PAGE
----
“How was work today? Some good things happened, some great things happened, some challenging conversations happened. Tomorrow may be tough, but I’m ready.”
We believe that every day at work can be a bit better. Every person, every team, every workplace can improve, bit by bit, towards bigger cultural changes.
How? At Fika, we think the secret sauce is mental fitness.
But what is mental fitness?
You know physical fitness. You train, you practise and you keep getting better. Well Fika trains mental fitness. And much of the same ideas apply. (Robinson, Oades, Caputi, 2015)
You wouldn’t drag yourself and your colleagues out to run a marathon without training. You’d put a lot of strain on the team, risk hurting yourself and most likely a few of you would need a few days off! We know in sports, it's necessary to train ahead of challenges and big events, we learn new skills, grow those muscles and build sustainable, shared behaviours that will make us more likely to win, and come back to win again. So why, when it comes to big deadlines, high pressure situations and complex work, do we not prepare ourselves mentally? Or acknowledge that there’s skills we can learn to improve our chances of success (and reduce our chances of injury) in that situation?
Just like your physical fitness is made up of different structures and systems (e.g. cardiovascular, respiratory), your mental fitness is made up of the 7 skills of mental fitness. There are lots of ways to improve and build these skills. You can train individually or together so that you and your team can be at your best, more of the time.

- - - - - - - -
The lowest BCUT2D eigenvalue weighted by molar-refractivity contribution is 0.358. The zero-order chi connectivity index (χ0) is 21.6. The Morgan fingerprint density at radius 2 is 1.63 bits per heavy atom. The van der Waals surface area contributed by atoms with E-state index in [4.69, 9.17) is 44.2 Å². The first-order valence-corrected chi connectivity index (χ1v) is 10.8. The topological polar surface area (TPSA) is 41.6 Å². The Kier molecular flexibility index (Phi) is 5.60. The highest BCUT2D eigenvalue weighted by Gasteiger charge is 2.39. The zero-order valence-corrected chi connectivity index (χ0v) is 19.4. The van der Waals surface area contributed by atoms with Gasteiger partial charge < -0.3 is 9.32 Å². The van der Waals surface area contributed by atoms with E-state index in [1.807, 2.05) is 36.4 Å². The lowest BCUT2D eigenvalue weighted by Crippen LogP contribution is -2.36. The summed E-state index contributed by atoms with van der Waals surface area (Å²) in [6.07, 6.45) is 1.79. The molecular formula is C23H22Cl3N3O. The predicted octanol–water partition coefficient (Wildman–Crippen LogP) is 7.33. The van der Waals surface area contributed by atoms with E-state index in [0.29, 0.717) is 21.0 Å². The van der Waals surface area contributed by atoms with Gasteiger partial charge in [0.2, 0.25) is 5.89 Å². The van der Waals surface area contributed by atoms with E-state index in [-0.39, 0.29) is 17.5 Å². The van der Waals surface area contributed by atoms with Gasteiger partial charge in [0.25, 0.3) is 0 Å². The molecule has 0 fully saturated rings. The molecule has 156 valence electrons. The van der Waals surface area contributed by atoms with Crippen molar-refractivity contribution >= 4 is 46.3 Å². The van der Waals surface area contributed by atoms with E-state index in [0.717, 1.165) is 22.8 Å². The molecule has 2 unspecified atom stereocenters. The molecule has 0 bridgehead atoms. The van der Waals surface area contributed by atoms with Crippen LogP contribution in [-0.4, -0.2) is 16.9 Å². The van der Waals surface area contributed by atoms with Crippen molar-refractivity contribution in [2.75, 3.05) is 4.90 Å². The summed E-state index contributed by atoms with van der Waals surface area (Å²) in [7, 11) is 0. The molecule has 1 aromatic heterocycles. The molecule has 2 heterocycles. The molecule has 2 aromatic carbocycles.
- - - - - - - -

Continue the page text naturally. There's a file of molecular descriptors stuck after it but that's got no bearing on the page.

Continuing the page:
The Fika community believes in five key things. We believe if we can do these things, we might just change the world…
1 Mental fitness is for everyone
We all have a pretty good understanding now that 10,000 steps a day is good for us, right? Even if we don’t quite all get there, we all have our own fitness journeys and our own techniques we’ve found most useful, as we strive to be fitter. Fitness isn’t just achieved by running marathons - it should be simple, accessible, lighthearted, fun and varied for all of our different personalities. And that’s even more necessary when it comes to mental fitness!
Mental health still holds a lot of stigma and negative connotations and we think a new narrative is needed - one that opens up conversations, reduces the pressure on them, makes them more positive and includes us all. Yes, even you. And your parents, and your friends, and even your boss. We know mental fitness can make you feel good, strong, help you support others better and give you the confidence to grab those opportunities in your life - don’t we all deserve that?
2 Fitness is built one small step at a time
Daily habits. Small and incremental. Consistency over intensity. We’ve all heard these things before - but for some reason it’s easy to overlook the small stuff every day, the stuff that’s directly in front of us, and just look towards the big things ‘over there’. “Oh if we only overhaul this entire process, then we will be successful”. “Oh that person has everything figured out - I need to change my life to be like them.”
Let’s move some of that energy into the things we are actually already spending our time on each day. Yeah, we really do think the way you respond to your colleague’s ‘good morning’... that decision you make in your next team meeting… that 5-minutes on the bus… that meeting you’ve got at 11am… even the socks you put on in the morning… those are all opportunities to train, to grow, to celebrate. They are the nuggets of real change, and we think they’re bloody gorgeous.